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K2  In The Monotonous Flowers  CD   (Ground Fault)   11.99
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When it comes to the Japanese harsh noise underground, K2 reigns as one of the field's most ferocious sound-destroyers, forging a brutal "junk noise" aesthetic that employs spastic sound editing, psychedelic electronics and chaos strategies to create immensely abrasive and cathartic blasts of extreme noise-art. I'm such a big fan of K2 (aka Kimihide Kusafuka, who by day works as a cancer pathologist) and the brand of harsh noise that he's been perfecting since 1983 that we trawled his catalog for his most merciless recordings, and have come up with a stack of old and new releases that are all recommended listening for fans of maximum sonic chaos.

An oddity in the K2 discography, 2002's In The Monotonous Flowers was a departure from Kusafuka's usual "junknoise" approach into something more surreal, even "musical". From the outset, it was telling that this bore the legend of Ground Fault's Series II on the album package, which positioned it alongside more textural, experimental soundscapes from the likes of Jazzkammer, Contagious Orgasm and Christian Renou. That said, this hour-long aural hallucination is hardly soft stuff. It just happens to be more structured and sample-based than the pachinko parlor war-zones of K2's other albums. These confusional, unpredictable noisescapes produce a genuinely unsettling dreamlike atmosphere that have been cobbled together from a miasma of field recordings, tape noise, Japanese video game soundtrack fragments, electronic glitch, high-end feedback tones, broken drum machines, and meandering keyboard melodies that feel like derelict bits of a late 70s horror movie score.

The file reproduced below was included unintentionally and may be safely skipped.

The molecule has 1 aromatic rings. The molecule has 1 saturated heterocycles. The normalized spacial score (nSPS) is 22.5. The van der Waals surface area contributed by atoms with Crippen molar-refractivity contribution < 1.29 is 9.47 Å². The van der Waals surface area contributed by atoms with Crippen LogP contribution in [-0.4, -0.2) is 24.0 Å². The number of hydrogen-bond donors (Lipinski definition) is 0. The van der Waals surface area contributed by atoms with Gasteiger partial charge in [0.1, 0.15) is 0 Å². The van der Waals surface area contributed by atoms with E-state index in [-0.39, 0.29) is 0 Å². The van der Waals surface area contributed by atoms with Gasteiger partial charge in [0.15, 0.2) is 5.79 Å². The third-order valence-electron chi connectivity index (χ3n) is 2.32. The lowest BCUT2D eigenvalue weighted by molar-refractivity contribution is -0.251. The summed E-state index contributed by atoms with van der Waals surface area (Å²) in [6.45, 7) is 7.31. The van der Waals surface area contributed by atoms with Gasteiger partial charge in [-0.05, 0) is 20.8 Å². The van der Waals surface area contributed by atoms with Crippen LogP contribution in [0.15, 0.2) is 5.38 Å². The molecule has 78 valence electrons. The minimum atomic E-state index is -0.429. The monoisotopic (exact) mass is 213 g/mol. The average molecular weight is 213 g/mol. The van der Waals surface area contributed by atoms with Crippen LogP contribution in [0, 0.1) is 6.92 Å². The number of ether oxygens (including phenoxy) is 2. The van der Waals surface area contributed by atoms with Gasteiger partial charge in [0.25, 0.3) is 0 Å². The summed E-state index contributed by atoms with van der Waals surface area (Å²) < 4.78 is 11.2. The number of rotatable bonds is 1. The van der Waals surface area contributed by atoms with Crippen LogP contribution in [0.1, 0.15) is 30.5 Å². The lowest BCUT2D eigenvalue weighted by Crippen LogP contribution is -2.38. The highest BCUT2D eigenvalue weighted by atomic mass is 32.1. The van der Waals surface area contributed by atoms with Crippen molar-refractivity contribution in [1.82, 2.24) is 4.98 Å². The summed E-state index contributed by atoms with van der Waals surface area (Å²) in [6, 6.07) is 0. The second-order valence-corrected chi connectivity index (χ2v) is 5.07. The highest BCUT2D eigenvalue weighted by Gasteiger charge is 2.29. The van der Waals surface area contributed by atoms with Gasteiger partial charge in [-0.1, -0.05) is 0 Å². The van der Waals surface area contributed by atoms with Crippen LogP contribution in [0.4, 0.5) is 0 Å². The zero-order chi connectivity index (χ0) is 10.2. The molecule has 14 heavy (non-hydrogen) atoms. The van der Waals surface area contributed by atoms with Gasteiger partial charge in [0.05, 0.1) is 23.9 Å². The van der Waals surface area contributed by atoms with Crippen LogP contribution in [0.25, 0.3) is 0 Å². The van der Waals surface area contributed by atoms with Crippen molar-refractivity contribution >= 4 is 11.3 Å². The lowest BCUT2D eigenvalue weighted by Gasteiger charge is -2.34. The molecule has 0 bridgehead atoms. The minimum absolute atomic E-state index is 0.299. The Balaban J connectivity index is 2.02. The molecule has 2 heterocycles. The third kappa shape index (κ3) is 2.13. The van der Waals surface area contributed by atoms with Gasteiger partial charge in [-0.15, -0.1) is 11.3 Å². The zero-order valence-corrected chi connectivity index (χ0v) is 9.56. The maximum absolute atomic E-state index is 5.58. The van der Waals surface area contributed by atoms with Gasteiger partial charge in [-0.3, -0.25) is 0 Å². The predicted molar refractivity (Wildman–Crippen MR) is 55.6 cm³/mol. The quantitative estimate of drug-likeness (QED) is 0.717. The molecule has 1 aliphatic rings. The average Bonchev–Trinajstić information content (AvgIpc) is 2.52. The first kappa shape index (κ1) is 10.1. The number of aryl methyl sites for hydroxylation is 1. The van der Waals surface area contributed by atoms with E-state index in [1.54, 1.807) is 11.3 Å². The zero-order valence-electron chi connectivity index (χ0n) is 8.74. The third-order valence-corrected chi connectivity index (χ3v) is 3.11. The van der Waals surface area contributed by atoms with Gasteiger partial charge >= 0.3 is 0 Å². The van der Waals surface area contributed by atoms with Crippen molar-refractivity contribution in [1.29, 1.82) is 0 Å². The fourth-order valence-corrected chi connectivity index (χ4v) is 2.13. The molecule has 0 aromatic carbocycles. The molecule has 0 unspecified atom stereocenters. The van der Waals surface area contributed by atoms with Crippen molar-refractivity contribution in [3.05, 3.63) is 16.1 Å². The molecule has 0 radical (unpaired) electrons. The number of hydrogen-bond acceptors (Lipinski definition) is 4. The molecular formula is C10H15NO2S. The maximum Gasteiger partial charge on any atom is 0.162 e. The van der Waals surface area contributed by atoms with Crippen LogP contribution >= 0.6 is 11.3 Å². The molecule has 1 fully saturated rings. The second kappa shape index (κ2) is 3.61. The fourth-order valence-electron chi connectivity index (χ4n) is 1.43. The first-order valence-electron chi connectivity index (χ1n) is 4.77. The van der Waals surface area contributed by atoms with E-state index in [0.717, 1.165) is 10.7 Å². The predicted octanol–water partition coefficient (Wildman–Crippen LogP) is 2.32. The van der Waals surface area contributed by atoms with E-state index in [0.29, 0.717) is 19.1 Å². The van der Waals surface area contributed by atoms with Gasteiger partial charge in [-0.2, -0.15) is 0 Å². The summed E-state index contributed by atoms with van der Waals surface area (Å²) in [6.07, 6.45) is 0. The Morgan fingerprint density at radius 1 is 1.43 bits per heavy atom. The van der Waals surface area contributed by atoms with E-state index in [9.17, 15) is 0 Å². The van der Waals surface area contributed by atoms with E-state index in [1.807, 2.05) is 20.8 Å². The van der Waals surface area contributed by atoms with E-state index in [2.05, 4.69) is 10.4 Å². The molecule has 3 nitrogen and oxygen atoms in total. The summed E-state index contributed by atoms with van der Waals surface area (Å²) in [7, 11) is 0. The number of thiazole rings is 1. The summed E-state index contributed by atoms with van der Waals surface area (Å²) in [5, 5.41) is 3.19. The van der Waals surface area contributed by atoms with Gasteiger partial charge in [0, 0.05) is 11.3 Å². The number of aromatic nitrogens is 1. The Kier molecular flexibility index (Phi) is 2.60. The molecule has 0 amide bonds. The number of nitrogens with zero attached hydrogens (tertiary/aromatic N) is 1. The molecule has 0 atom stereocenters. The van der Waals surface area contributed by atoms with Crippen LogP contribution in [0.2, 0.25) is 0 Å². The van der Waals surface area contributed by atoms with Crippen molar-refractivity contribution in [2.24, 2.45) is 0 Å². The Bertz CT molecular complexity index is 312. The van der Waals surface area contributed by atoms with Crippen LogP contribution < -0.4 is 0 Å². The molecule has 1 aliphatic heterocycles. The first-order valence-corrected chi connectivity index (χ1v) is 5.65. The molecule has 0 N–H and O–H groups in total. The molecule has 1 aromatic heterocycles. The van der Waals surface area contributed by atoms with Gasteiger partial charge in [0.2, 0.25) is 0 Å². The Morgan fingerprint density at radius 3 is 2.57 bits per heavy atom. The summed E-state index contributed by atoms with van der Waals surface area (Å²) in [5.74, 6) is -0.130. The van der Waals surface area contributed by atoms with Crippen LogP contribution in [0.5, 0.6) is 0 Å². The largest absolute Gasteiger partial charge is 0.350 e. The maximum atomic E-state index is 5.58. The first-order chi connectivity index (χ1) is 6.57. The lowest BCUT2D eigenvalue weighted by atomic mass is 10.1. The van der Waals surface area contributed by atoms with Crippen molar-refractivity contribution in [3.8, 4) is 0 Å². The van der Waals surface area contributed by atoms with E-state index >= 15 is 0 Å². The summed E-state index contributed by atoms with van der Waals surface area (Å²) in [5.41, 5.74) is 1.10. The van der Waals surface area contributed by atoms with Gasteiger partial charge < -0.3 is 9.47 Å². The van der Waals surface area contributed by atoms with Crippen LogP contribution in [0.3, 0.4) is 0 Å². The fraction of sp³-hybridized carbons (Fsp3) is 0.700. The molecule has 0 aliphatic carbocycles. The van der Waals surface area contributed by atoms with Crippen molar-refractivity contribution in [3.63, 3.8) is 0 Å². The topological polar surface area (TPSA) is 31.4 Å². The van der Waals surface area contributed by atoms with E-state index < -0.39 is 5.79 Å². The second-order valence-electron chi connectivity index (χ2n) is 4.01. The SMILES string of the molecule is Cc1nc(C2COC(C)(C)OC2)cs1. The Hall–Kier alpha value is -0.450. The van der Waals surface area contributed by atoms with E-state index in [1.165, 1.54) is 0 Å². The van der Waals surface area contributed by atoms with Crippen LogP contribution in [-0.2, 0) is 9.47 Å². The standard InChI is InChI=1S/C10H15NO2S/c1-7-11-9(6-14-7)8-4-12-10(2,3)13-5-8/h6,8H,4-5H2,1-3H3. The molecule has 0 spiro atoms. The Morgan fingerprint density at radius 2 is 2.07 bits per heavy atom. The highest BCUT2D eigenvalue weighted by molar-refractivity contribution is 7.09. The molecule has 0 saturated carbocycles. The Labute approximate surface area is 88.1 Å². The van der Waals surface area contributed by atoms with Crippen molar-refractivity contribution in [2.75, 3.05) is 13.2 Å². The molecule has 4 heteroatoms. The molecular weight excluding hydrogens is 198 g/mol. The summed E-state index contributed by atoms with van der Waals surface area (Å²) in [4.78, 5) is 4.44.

It's a constantly morphing mass of sound, shifting from brain-damaged synth-pop experiments into passages of lowercase technoid minimalism, unleashing blasts of industrial pummel and making jarring detours into electro-acoustic terror, unfurling swelling synth drones amid chunks of heavy distorted rock, and weaving demented loops around the sounds of clarinet, piano and guitar. All of this stuff was performed and recorded by Kusafuka, but then heavily processed, chopped up and re-assembled into a bizarre, garbled patchwork nightmare, frequently punctuated with doses of his trademark harsh noise as well as sudden, shocking blasts of acoustic sound that are reminiscent of Randy Yau or Dave Phillips. The whole thing becomes gradually more and more unsettling once you get to songs like "Rodents In The Sewer", and while the overall tone of the album is different from what we're used to hearing from K2 (and bearing a strong influence from Steven Stapleton's cut-up compositional style with Nurse With Wound), it's still a suspenseful, disturbing listening experience that's not for the faint of heart.


Track Samples:
Sample : K2-In The Monotonous Flowers
Sample : K2-In The Monotonous Flowers
Sample : K2-In The Monotonous Flowers